New Jersey doctors provide healthcare to the state’s residents – and they also help keep the state’s economy healthy, according to a new study.
The average New Jersey doctor in private practice supports 10.5 jobs and $1.74 million in annual economic activity, according to the study by IMS Data on behalf of the American Medical Association.
The study comes at a time when advocates for medical practices are warning policymakers and insurers that cuts to reimbursements could harm medical practices.
Jobs generated by doctors’ activity range from the nurses, billing personnel and scheduling staff who work at doctor’s offices to employees of medical supply companies, electronic medical record companies, medical liability insurers, and vaccine and pharmaceutical manufacturers.
Lawrence Downs, CEO of the Medical Society of New Jersey, said it’s important to look at physicians as more than just medical practitioners. The society is the AMA’s state affiliate. He noted that the study found that New Jersey doctors generate $1.7 billion in state and local taxes.
“It’s certainly something that any policymakers should be mindful of,” said Downs, adding: “Medical practices also support local economies, not only in their contributions as taxable entities, but also in supporting good-paying jobs.”
Downs added that the study provides an updated snapshot of a previous study that the society did in 2010 in conjunction with Rutgers University’s Bloustein School of Planning and Public Policy.
That study found that while the rest of the state’s economy had been stagnant in adding jobs over the previous decade, doctor’s offices had fueled constant expansion.
Downs didn’t identify any particular policy proposals as being posing a threat to doctors, but he said doctors’ economic contributions shouldn’t be ignored.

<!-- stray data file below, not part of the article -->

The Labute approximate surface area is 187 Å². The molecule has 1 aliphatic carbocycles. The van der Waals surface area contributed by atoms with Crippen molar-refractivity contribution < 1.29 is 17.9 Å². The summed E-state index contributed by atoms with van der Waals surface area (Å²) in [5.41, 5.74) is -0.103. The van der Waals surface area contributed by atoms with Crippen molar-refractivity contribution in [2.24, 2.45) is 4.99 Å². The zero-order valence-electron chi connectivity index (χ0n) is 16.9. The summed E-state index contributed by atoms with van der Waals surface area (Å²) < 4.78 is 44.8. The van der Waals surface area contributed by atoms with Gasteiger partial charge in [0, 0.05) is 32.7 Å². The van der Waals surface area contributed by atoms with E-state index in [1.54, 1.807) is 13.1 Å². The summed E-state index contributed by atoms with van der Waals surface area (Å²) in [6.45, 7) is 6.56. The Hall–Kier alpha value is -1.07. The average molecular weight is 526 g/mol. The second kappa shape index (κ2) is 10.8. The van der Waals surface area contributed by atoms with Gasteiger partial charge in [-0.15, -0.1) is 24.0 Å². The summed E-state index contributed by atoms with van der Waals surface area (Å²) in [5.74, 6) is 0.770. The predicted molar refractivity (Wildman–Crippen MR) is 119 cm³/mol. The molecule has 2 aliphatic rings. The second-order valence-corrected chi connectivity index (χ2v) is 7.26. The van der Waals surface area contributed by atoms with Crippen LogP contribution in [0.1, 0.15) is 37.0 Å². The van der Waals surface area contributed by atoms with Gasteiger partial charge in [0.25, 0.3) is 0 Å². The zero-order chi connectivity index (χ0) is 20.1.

“I don’t know if there is a threat, but as we continue to look at downward pressure on the rates that physicians are paid by insurers and the federal government, (and) physicians’ practices need to be financially viable to continue to contribute those kinds of economic gains to the state,” Downs said.
Downs noted that the study only covers a portion of the economic benefits from doctors’ work, since it didn’t include the additional productivity from workers who are healthy due to the medical care they receive. He also noted that the study was limited to private practices and didn’t include the economic impact of hospitals and federally qualified health centers.
While policy analysts have focused on the rising cost of healthcare, Downs noted that the study also reflects the important economic activity related to these costs.
“Efficiencies are there to be gained – no one disputes that,” Downs said, but he added: “The offices of private physicians are a major source of economic activity that the state and local and county governments benefit from. Too often the healthcare system in general and physicians in particular are seen as too expensive or as charging too much…there is a significant economic benefit.”
Nationally, doctors’ offices generate 9.97 million jobs — one-third as direct employees and two-thirds indirectly through vendors. The $1.6 trillion in economic activity nationwide equals 10.2 percent of the gross domestic product, a slightly higher percentage than the 7.7 percent of gross state product from $39 billion of activity generated by New Jersey doctors. This includes the total value of goods and services generated by the doctors’ offices, as well as the industries that are supported by those offices.